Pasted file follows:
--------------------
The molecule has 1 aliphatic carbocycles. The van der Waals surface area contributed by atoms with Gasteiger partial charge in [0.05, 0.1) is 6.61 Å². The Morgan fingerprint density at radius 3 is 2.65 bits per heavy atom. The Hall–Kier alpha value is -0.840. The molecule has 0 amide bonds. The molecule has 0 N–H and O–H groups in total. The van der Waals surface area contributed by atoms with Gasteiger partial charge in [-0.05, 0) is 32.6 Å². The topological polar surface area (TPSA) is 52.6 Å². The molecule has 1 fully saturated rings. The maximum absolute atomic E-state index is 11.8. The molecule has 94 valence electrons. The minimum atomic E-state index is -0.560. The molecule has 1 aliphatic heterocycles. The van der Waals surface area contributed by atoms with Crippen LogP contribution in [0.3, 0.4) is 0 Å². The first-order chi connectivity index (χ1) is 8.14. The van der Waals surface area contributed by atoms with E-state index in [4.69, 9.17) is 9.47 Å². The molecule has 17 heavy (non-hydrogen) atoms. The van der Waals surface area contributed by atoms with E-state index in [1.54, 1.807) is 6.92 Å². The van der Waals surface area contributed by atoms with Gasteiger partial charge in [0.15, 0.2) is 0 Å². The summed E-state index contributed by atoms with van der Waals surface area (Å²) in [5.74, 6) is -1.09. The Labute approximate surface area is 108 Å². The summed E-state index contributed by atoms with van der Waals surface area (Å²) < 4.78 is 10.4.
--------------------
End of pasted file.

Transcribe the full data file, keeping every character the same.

The molecule has 1 aliphatic carbocycles. The van der Waals surface area contributed by atoms with Gasteiger partial charge in [0.05, 0.1) is 6.61 Å². The Morgan fingerprint density at radius 3 is 2.65 bits per heavy atom. The Hall–Kier alpha value is -0.840. The molecule has 0 amide bonds. The molecule has 0 N–H and O–H groups in total. The van der Waals surface area contributed by atoms with Gasteiger partial charge in [-0.05, 0) is 32.6 Å². The topological polar surface area (TPSA) is 52.6 Å². The molecule has 1 fully saturated rings. The maximum absolute atomic E-state index is 11.8. The molecule has 94 valence electrons. The minimum atomic E-state index is -0.560. The molecule has 1 aliphatic heterocycles. The van der Waals surface area contributed by atoms with Crippen LogP contribution in [0.3, 0.4) is 0 Å². The first-order chi connectivity index (χ1) is 8.14. The van der Waals surface area contributed by atoms with E-state index in [4.69, 9.17) is 9.47 Å². The molecule has 17 heavy (non-hydrogen) atoms. The van der Waals surface area contributed by atoms with E-state index in [1.54, 1.807) is 6.92 Å². The van der Waals surface area contributed by atoms with Gasteiger partial charge in [0.15, 0.2) is 0 Å². The summed E-state index contributed by atoms with van der Waals surface area (Å²) in [5.74, 6) is -1.09. The Labute approximate surface area is 108 Å². The summed E-state index contributed by atoms with van der Waals surface area (Å²) < 4.78 is 10.4.